About: Farm 1000 acres corn, beans, cereal rye with my father 100% no-till. Co-owner of Walnut Creek Seeds (cover crop and organic corn and beans) with my wife and father.
    Interests: Corn, Soybeans, Wheat, Beef, Poultry, Swine, Cover Crops, Precision Agriculture, Organic Row Crops, Marketing, Agribusiness, Cereal Rye

  • Stuart Reithemeyer United States, Arkansas, Walnut Ridge

    Interests: Ag Policy, Precision Agriculture, Irrigation, Marketing, Agribusiness

    Jeff Wagenknecht United States, IL, Walnut

    Business Title: Www.AgriFlyNetwork.com
    Job Title: Founder
    About: Our app introduces Growers to aerial operators from across the nation.
    Interests: Corn, Cotton, Soybeans, Wheat, Rice, Cover Crops, Timber, Marketing, Agribusiness

    Mike Hewitt United States, MN, Walnut Grove

    Interests: Corn, Soybeans, Wheat, Cover Crops, Precision Agriculture

    Jay Brandt United States, OH, Carroll

    About: Farm 1000 acres corn, beans, cereal rye with my father 100% no-till. Co-owner of Walnut Creek Seeds (cover crop and organic corn and beans) with my wife and father.
    Interests: Corn, Soybeans, Wheat, Beef, Poultry, Swine, Cover Crops, Precision Agriculture, Organic Row Crops, Marketing, Agribusiness, Cereal Rye

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  • Beauveria Bassiana Products Bed Bugs Control

    By Darren Chan

    Published Oct 15, 2019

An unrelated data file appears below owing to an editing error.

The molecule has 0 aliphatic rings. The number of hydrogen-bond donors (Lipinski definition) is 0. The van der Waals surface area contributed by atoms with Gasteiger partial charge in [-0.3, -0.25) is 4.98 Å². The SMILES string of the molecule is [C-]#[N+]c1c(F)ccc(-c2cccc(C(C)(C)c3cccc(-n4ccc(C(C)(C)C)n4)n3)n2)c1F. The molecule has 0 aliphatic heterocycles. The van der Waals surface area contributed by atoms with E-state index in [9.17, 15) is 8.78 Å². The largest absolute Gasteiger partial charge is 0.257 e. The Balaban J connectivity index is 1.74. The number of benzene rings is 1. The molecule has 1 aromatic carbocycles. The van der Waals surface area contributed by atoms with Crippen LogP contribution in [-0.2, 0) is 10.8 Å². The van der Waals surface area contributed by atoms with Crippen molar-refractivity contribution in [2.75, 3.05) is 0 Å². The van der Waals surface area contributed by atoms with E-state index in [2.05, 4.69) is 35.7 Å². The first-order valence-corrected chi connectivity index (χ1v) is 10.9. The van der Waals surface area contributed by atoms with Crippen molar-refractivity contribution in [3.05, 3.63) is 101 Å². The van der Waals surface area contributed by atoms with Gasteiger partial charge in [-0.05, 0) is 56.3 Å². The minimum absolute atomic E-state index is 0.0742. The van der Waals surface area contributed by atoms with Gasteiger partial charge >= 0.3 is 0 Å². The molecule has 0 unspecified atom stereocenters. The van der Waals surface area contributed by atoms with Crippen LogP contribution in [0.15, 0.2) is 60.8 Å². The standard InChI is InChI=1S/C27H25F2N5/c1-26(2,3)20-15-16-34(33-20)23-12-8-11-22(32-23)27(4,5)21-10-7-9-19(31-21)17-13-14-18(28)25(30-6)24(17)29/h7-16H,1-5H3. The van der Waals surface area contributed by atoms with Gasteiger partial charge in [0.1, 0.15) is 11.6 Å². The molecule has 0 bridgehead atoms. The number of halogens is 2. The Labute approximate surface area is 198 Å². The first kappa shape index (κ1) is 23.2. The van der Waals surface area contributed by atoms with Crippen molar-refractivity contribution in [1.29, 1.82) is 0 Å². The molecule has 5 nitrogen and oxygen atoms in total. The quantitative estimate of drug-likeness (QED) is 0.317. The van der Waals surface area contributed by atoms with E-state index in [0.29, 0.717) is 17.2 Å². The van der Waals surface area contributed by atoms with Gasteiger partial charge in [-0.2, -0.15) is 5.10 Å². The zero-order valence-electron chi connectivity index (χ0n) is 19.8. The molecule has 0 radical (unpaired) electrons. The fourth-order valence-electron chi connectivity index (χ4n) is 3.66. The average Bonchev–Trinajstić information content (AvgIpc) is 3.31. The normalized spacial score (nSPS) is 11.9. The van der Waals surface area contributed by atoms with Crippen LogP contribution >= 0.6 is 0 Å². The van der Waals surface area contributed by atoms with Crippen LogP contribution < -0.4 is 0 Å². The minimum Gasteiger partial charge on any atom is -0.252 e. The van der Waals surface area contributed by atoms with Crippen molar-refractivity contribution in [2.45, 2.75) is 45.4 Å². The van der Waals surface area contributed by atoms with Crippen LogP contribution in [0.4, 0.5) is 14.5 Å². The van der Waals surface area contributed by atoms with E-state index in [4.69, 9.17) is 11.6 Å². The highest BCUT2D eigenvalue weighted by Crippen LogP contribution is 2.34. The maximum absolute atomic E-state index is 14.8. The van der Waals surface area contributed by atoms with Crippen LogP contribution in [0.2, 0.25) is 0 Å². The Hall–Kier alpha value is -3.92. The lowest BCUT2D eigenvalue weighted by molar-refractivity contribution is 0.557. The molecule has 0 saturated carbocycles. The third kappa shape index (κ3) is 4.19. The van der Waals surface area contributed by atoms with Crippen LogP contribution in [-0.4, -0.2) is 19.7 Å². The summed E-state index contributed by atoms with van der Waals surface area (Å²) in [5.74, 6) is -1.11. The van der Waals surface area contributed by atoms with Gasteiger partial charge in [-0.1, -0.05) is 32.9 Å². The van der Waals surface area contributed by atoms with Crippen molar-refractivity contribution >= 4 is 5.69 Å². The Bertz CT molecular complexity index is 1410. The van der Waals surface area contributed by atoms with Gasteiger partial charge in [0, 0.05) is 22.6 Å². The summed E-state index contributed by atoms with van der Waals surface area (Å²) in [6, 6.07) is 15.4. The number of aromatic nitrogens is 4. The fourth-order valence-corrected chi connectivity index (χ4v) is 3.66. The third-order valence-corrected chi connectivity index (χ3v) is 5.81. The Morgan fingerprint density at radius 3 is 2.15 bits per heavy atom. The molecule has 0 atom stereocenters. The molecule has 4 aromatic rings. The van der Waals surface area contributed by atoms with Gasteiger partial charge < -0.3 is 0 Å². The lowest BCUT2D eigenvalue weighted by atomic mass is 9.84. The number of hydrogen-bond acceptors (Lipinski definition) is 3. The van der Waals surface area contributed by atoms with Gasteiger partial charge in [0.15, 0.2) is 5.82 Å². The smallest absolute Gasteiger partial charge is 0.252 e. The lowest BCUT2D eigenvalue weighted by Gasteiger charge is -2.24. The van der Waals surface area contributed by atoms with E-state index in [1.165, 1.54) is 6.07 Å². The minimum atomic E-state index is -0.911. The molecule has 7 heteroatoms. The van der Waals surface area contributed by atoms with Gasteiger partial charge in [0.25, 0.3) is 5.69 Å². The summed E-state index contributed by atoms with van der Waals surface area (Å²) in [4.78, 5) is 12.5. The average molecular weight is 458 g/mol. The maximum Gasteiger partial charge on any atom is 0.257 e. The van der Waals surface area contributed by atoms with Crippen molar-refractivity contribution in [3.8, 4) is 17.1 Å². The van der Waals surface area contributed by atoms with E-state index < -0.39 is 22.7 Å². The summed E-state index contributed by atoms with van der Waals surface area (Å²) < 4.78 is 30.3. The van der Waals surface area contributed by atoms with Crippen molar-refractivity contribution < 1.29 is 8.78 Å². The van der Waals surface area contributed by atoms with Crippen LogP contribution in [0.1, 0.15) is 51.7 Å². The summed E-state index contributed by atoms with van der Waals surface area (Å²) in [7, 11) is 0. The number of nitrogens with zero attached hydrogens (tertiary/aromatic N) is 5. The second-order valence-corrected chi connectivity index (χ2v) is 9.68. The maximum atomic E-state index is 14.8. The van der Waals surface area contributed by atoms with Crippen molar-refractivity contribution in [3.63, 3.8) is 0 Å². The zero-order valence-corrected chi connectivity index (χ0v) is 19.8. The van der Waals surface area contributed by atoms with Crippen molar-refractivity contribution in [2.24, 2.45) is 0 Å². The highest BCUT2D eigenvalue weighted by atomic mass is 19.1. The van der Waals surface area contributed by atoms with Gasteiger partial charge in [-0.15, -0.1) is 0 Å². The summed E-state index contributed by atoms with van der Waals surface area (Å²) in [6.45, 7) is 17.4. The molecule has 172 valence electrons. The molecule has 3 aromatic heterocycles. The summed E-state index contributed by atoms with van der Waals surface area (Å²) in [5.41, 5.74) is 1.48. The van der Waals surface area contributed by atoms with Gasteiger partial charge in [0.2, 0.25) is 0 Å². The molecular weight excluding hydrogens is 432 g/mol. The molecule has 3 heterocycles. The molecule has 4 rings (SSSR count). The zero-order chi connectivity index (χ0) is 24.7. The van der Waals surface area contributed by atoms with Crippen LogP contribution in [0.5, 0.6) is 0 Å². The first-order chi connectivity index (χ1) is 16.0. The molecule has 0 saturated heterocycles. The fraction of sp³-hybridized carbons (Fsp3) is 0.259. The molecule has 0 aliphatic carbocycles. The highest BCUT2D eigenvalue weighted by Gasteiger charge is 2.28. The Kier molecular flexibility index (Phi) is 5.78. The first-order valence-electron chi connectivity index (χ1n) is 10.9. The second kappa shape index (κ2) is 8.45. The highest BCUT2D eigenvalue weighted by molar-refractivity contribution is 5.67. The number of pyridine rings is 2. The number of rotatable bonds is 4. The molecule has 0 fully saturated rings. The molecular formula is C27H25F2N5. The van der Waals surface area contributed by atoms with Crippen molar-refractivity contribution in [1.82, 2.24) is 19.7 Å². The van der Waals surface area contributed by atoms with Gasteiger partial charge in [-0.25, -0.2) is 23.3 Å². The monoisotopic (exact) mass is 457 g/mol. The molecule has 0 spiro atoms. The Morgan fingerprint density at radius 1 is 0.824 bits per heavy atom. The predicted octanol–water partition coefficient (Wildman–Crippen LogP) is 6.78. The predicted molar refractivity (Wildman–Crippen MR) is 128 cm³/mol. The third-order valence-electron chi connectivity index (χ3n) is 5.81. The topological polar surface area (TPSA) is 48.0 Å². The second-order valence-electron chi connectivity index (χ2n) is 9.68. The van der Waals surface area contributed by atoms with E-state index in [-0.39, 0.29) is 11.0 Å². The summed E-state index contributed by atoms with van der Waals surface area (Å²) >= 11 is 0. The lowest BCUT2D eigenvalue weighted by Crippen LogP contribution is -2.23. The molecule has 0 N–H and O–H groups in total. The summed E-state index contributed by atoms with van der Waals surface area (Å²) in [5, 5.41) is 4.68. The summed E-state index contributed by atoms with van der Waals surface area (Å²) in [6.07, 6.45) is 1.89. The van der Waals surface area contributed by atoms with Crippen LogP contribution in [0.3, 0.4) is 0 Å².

Beauveria Bassiana fungus is a fungus that grows naturally in soils around the world. Acting as a parasite on various arthropod species, causing white muscardine disease; It widely used as a sprayed biological insecticide to control a great many pests such as bed bugs, termites, thrips, whiteflies, aphids, and different beetles. Once Beauveria Bassiana infects the host insects, the fungus grows fast inside of the insect’s body. Feeding on the nutrients present in the host’s body and producing toxins continuously... Pests can also be used for pine, poplar, willow, locust tree, and other forests as well as apples, pears, apricots, plums, cherries, pomegranates, Japanese persimmons, mangoes, litchi, longan, guava, jujube, walnuts, and other fruit trees...

    Categories: Corn, Organic Row Crops, Peanuts

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    Remote Sensing in California Rice Production

    By Cameron Smith

    Published Dec 2, 2020